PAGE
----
What can I possibly say about Typhoon Haiyan, one of the biggest storms in recorded history? What can anyone say about it?
I have no idea what to do with statistics like 10,000 people feared dead, although this initial estimate appears to be dropping. Whether the final count is lower or higher, all those zeros leave me numb.
I was similarly stunned in the aftermath of the Boxing Day tsunami, and again after Japan, when death tolls clocked up through unthinkable, abstract figures.
Eventually my brain disengages. I have to change the channel. Not because I don’t care, but because I can’t comprehend what it means for so many people, suddenly, to no longer be alive.
It’s not over though, because now the problem is how to get aid to the survivors. Hundreds of thousands of people displaced and hungry. More numbers that I can’t compute.
Tragedy turns my thoughts toward my own family. While ordinary people in another country were dying and being made homeless, my wife and I were walking with our three healthy boys through the bush at Otanewainuku.
The boys ran ahead, immersed in their own grand adventure. There’s something liberating about the way children run when they’re happy. It’s a straight forward expression of joy. “I am in the bush. This place is cool. Therefore I must run.” The same thing happens when you put children in a big open space like an empty hall. The first thing they want to do is chase each other.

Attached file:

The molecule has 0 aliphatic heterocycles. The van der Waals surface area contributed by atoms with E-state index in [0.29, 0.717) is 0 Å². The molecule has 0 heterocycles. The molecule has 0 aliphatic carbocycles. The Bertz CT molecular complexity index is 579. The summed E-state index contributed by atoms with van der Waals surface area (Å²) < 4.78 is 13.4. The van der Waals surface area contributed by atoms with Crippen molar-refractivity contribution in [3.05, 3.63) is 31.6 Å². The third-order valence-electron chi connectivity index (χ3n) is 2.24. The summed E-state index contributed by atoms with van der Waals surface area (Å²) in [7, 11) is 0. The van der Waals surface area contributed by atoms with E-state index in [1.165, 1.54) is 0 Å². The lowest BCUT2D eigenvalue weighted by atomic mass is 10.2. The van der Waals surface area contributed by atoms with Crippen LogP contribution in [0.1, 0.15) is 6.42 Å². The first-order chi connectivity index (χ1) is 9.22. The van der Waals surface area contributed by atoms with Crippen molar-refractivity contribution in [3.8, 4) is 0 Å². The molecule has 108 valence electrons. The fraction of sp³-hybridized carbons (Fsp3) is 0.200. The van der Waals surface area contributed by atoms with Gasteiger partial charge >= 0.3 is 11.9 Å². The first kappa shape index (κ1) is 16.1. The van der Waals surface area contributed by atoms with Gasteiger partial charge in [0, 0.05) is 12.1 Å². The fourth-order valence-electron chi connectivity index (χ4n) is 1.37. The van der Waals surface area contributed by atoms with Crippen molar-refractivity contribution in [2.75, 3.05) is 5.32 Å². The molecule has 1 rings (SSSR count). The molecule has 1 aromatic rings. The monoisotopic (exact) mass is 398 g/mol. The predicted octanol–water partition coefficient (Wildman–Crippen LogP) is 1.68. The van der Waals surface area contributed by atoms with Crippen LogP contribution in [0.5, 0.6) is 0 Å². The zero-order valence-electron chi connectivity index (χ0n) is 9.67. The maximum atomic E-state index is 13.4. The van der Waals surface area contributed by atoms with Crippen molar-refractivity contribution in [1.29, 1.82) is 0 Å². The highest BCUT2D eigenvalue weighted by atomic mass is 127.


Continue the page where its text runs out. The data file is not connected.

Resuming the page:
It is an intolerable thought that my family could ever be ripped apart by disaster the way thousands of families have been ripped apart in the Philippines.
Becoming a parent ruins you. As soon as you have kids you’re doomed because you now love someone more than you ever thought possible, and you’re stuck with it.
The day our first child entered the world, joy entered with him, but I drove home with a horrible realisation: “Oh no, what have I done? I’ve brought an innocent life into a world of pain!”
Nothing is ever quite the same after you’ve had children. The universe suddenly looms with danger. Little dangers, like balconies and door hinges. Big dangers, like fires and asteroids.
The last thing my wife and I do each night is check on our sleeping boys. They always look like they’ve fallen into their beds from a great height. Whatever excitement or trauma has filled their day is dispersed softly into the night.
Looking at their peaceful faces is the moment when love seems to ache the most. It’s a wonderful sort of pain that every parent will be familiar with.
Being alive is a risk. The one guarantee is that every life ends, so there will certainly be grief at some point on the journey. This makes love a peculiar combination of win and lose.
I don’t want to accept that grief will eventually land upon my chirpy children. But it’s inevitable. And because the world is filled with sharp edges, there will be physical and emotional pain along the way. I hate that truth.
There’s a photo I’ve seen of a Filipino father holding his two toddlers. His new makeshift home is a corrugated iron sheet leaning against a sea of rubble. Other images show survivors walking through debris, shielding their noses from the stench of decaying corpses that were once their neighbours.
My brain tries desperately to detach itself from these photos, to deny that humans are suffering while I am deciding which herbal tea to drink.
Until it lands on my own doorstep, tragedy of this scale is simply too alien for me to handle. All I can do from my relative safety is to send a donation. Then I have to change the channel for a while. And tonight, as usual, I’ll kiss each of my sons on the forehead as they sleep.
First published in Bay of Plenty Times 15 November 2013. Reproduced with permission.